Upper Freehold resident Kimberly Lima, a 40-year-old mother of two small boys, says she’s spearheaded local opposition to Breakwater—personally obtaining more than 600 signatures for a petition against the ATC—mostly over concerns about her family’s security. She insists she’s never heard of Evans, and resents the suggestion that he’s behind the furor.
“I find it so highly offensive that we would need an outside influence to tell us what we can do in our neighborhood,” she fumes. “Most of the reason why we’re so against Breakwater coming here is because we know our area. And we know how this is going to change the character of the area.”
Evans says he’s delighted by the opposition to Breakwater and the other ATCs. Anti-pot to the hilt, Evans cites numerous studies that claim marijuana is harmful, particularly to people suffering from cancer and HIV/AIDS. He says there’s no scientific basis for medical marijuana, and points out that smoked marijuana has never been approved as medicine by the Food and Drug Administration. Evans thinks the public has been hoodwinked by medical marijuana advocates whose real goal, he believes, is the legalization of recreational weed, which, he says, “would be a disaster.”
“These medical marijuana people make very compassionate arguments and they bring in people in wheelchairs, and everybody says ‘Ohhhh’ and their hearts melt and they say, ‘Give them whatever they want,'” says Evans, who also disputes the veracity of the Rutgers-Eagleton poll.
“If you ask, ‘Are you in favor of giving marijuana to people who are dying and in pain?’ then sure, everybody would say, ‘Yeah.’ But if you ask, ‘Are you in favor of giving people a medicine that isn’t safe or effective and hasn’t been approved by the FDA?’ then people would not be in favor of it.”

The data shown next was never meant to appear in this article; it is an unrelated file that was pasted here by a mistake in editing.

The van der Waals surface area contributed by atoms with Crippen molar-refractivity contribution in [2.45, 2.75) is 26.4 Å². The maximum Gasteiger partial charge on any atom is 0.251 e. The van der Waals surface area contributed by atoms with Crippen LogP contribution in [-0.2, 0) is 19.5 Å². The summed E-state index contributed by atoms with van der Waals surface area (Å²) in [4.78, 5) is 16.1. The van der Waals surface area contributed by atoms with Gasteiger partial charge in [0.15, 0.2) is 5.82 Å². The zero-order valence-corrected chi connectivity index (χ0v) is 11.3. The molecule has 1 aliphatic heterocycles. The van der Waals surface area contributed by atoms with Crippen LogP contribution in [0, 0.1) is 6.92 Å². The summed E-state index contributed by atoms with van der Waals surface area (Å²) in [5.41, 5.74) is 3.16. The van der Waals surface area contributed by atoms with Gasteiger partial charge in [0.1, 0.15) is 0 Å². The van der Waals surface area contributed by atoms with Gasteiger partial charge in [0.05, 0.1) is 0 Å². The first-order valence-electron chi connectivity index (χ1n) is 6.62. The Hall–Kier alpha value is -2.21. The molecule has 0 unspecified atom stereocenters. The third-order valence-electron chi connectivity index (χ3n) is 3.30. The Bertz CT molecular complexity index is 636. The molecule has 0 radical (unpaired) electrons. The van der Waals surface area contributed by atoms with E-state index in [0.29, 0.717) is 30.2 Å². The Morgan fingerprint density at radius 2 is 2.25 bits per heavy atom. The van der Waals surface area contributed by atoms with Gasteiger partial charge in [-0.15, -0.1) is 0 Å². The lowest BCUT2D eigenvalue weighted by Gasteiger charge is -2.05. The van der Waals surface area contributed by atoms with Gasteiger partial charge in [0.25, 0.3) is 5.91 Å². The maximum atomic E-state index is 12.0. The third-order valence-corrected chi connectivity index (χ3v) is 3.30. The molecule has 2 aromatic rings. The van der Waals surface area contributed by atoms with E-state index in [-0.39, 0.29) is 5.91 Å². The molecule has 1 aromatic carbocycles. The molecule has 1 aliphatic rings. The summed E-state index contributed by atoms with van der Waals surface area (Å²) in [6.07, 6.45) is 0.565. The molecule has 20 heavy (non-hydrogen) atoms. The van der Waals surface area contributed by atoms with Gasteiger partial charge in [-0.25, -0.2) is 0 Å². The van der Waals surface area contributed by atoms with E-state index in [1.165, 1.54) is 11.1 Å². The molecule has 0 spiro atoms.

Breakwater says that if the Upper Freehold ordinance is passed on Dec. 15, they’ll challenge it in court. A statement issued by the company last week read, in part, “We will use every means at our disposal to enforce our right to own and operate a greenhouse facility that complies with existing zoning regulations…this course of action would be both expensive and regrettable for all parties involved.”
In a subsequent phone conversation, a Breakwater representative reiterated the company’s intention to make a stand in Upper Freehold rather than give up and seek an alternate site—as other ATCs have done—and endure similar struggles in other towns.
Goldstein says that if the state’s medical marijuana program wasn’t so over-regulated, and that home cultivation was allowed, the current mess wouldn’t exist. Still, he believes Christie and members of the New Jersey Legislature could put a stop to all of the delays and maneuverings by publicly exerting pressure on municipalities to comply with the Act. But he says their silence speaks volumes.
“It’s all politics—they can have the appearance of being compassionate, but at the same time they can know that on the ground they’re never really going to have an operating program,” says Goldstein, who says that most patients in New Jersey have given up hope that they’ll ever be able to get their hands on legal medicinal marijuana.
“This program has been designed to fail.”